Heupel brings offense, offense, and more offense. Of course we remember him from his Oklahoma days as their championship quarterback. He really is an offensive whiz. We thought it would be impossible to match UCF’s offensive production from Scott Frost’s two years, and then Heupel not only matched it but *improved* it in some areas. This will tax a defense, however, and fans are going to have to be OK with that. But get ready to see a lot of orange and white fireworks.

3. We know about Scott Frost’s work there before Heupel — how much of Heupel’s success is due to the groundwork laid by Frost? Did Heupel change much?

I do think Frost rebuilt the house after 2015, and then Heupel came in and re-painted, renovated a few rooms and hung some new artwork. Of course, how could Heupel improve upon the first undefeated season and national championship (yeah, I said it) in school history? But even though the production on offense remained incredible, Heupel did it with a much different system. Where Frost ran more of an Oregon-style, option-based, beat-you-to-the-outside-with-blazing-speed scheme, Heupel is an Air Raid guy, which means spreading a defense across the field and attacking the holes they leave open. If you go watch the film and compare the two offenses, it’s two distinctly different ways of doing the same thing, which is bombing defenses into submission.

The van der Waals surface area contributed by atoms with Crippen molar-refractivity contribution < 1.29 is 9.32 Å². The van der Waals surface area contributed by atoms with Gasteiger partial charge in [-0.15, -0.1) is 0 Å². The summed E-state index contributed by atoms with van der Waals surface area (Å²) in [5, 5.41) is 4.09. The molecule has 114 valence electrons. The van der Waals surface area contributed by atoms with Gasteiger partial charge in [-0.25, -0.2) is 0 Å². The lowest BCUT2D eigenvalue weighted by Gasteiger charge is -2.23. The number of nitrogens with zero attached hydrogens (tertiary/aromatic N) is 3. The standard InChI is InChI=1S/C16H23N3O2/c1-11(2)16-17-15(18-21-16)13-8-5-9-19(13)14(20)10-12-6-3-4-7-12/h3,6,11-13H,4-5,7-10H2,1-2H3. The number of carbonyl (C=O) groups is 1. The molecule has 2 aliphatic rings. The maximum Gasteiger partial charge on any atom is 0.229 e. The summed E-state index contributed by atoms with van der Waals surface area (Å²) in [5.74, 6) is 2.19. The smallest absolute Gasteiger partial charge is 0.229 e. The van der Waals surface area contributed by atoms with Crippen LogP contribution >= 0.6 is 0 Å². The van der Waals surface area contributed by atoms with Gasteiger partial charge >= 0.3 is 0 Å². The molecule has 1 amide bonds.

4. The UCF fan reaction has been interesting. It seems that a large portion of fans are happy with his departure. Can you explain the frustrations with Heupel?

Yeah, Heupel’s departure is being seen as a win-win. UCF fans are looking at the regression from 12-1 to 10-3 to 6-4 and thinking the ship is sinking. It’s more complicated than that. But I think the real source of frustration was the fact that Heupel’s UCF teams were 2-7 in games decided by one score, and when your expectations are to win The American and contend for a NY6 bowl and *maybe* perhaps a playoff spot, those coin-flip games will drive you nuts. But former players have also expressed their happiness with the change. One complaint I’ve heard is that Josh didn’t really have a scheme to his offense — he just called plays and hoped they’d work. When teams got pressure on the passer, it did at times look like UCF was going the wrong way through a revolving door. Go watch the second half of the Tulsa game this year and you’ll see what I mean.